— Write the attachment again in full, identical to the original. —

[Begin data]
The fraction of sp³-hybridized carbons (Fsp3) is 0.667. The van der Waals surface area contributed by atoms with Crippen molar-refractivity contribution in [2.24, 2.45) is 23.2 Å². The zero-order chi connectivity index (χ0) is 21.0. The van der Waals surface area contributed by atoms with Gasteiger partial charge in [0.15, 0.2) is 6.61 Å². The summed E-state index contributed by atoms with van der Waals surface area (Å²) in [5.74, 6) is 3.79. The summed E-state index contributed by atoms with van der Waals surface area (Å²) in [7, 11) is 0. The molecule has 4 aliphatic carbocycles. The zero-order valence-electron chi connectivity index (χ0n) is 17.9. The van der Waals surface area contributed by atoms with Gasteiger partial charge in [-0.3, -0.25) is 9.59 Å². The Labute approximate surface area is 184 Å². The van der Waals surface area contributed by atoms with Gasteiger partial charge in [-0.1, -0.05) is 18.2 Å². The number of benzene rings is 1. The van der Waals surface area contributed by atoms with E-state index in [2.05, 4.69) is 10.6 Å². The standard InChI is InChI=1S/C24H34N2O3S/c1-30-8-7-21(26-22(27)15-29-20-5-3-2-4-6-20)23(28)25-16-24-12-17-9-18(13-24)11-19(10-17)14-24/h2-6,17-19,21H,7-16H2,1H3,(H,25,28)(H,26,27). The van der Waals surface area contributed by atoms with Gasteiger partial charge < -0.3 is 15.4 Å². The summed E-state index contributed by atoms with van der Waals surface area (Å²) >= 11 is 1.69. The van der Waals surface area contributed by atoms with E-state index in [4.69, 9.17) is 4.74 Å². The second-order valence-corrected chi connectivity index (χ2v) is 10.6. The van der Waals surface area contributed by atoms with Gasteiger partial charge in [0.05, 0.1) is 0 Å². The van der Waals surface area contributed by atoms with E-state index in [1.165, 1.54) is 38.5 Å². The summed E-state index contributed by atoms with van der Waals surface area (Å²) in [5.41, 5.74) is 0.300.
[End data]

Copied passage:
The fraction of sp³-hybridized carbons (Fsp3) is 0.667. The van der Waals surface area contributed by atoms with Crippen molar-refractivity contribution in [2.24, 2.45) is 23.2 Å². The zero-order chi connectivity index (χ0) is 21.0. The van der Waals surface area contributed by atoms with Gasteiger partial charge in [0.15, 0.2) is 6.61 Å². The summed E-state index contributed by atoms with van der Waals surface area (Å²) in [5.74, 6) is 3.79. The summed E-state index contributed by atoms with van der Waals surface area (Å²) in [7, 11) is 0. The molecule has 4 aliphatic carbocycles. The zero-order valence-electron chi connectivity index (χ0n) is 17.9. The van der Waals surface area contributed by atoms with Gasteiger partial charge in [-0.3, -0.25) is 9.59 Å². The Labute approximate surface area is 184 Å². The van der Waals surface area contributed by atoms with Gasteiger partial charge in [-0.1, -0.05) is 18.2 Å². The number of benzene rings is 1. The van der Waals surface area contributed by atoms with E-state index in [2.05, 4.69) is 10.6 Å². The standard InChI is InChI=1S/C24H34N2O3S/c1-30-8-7-21(26-22(27)15-29-20-5-3-2-4-6-20)23(28)25-16-24-12-17-9-18(13-24)11-19(10-17)14-24/h2-6,17-19,21H,7-16H2,1H3,(H,25,28)(H,26,27). The van der Waals surface area contributed by atoms with Gasteiger partial charge < -0.3 is 15.4 Å². The summed E-state index contributed by atoms with van der Waals surface area (Å²) >= 11 is 1.69. The van der Waals surface area contributed by atoms with E-state index in [4.69, 9.17) is 4.74 Å². The second-order valence-corrected chi connectivity index (χ2v) is 10.6. The van der Waals surface area contributed by atoms with Gasteiger partial charge in [0.05, 0.1) is 0 Å². The van der Waals surface area contributed by atoms with E-state index in [1.165, 1.54) is 38.5 Å². The summed E-state index contributed by atoms with van der Waals surface area (Å²) in [5.41, 5.74) is 0.300.